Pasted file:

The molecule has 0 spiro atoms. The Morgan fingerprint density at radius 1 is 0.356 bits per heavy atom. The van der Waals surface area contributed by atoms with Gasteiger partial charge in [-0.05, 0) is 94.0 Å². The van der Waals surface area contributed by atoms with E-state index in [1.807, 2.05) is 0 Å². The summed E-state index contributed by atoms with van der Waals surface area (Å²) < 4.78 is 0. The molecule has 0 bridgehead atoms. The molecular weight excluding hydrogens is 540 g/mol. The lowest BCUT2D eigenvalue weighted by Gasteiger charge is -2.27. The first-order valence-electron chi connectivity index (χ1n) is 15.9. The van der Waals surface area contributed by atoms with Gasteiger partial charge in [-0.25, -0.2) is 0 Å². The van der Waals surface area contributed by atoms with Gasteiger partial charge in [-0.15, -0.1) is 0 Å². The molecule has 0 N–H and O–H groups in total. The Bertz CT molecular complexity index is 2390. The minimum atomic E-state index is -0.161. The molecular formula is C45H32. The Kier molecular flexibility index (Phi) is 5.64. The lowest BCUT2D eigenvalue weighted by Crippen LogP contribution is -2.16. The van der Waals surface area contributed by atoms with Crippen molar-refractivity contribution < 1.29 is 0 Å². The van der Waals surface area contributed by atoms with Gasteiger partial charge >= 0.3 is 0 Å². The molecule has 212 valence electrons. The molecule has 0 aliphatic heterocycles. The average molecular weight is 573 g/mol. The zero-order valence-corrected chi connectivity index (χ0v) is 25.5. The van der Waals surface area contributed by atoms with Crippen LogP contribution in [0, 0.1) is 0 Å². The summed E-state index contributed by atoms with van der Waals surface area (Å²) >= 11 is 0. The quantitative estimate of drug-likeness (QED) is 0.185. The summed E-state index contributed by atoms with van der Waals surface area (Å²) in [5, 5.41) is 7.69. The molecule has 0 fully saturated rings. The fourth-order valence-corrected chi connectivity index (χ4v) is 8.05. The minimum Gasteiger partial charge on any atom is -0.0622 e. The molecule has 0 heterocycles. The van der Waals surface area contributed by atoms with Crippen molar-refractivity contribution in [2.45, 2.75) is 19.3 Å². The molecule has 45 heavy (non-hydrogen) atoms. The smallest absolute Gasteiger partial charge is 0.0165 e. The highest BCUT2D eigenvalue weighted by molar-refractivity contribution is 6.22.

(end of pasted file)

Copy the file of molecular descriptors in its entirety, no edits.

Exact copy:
The molecule has 0 spiro atoms. The Morgan fingerprint density at radius 1 is 0.356 bits per heavy atom. The van der Waals surface area contributed by atoms with Gasteiger partial charge in [-0.05, 0) is 94.0 Å². The van der Waals surface area contributed by atoms with E-state index in [1.807, 2.05) is 0 Å². The summed E-state index contributed by atoms with van der Waals surface area (Å²) < 4.78 is 0. The molecule has 0 bridgehead atoms. The molecular weight excluding hydrogens is 540 g/mol. The lowest BCUT2D eigenvalue weighted by Gasteiger charge is -2.27. The first-order valence-electron chi connectivity index (χ1n) is 15.9. The van der Waals surface area contributed by atoms with Gasteiger partial charge in [-0.25, -0.2) is 0 Å². The van der Waals surface area contributed by atoms with Gasteiger partial charge in [-0.15, -0.1) is 0 Å². The molecule has 0 N–H and O–H groups in total. The Bertz CT molecular complexity index is 2390. The minimum atomic E-state index is -0.161. The molecular formula is C45H32. The Kier molecular flexibility index (Phi) is 5.64. The lowest BCUT2D eigenvalue weighted by Crippen LogP contribution is -2.16. The van der Waals surface area contributed by atoms with Crippen molar-refractivity contribution < 1.29 is 0 Å². The van der Waals surface area contributed by atoms with Gasteiger partial charge >= 0.3 is 0 Å². The molecule has 212 valence electrons. The molecule has 0 aliphatic heterocycles. The average molecular weight is 573 g/mol. The zero-order valence-corrected chi connectivity index (χ0v) is 25.5. The van der Waals surface area contributed by atoms with Crippen LogP contribution in [0, 0.1) is 0 Å². The summed E-state index contributed by atoms with van der Waals surface area (Å²) >= 11 is 0. The quantitative estimate of drug-likeness (QED) is 0.185. The summed E-state index contributed by atoms with van der Waals surface area (Å²) in [5, 5.41) is 7.69. The molecule has 0 fully saturated rings. The fourth-order valence-corrected chi connectivity index (χ4v) is 8.05. The minimum Gasteiger partial charge on any atom is -0.0622 e. The molecule has 0 heterocycles. The van der Waals surface area contributed by atoms with Crippen molar-refractivity contribution in [2.45, 2.75) is 19.3 Å². The molecule has 45 heavy (non-hydrogen) atoms. The smallest absolute Gasteiger partial charge is 0.0165 e. The highest BCUT2D eigenvalue weighted by molar-refractivity contribution is 6.22.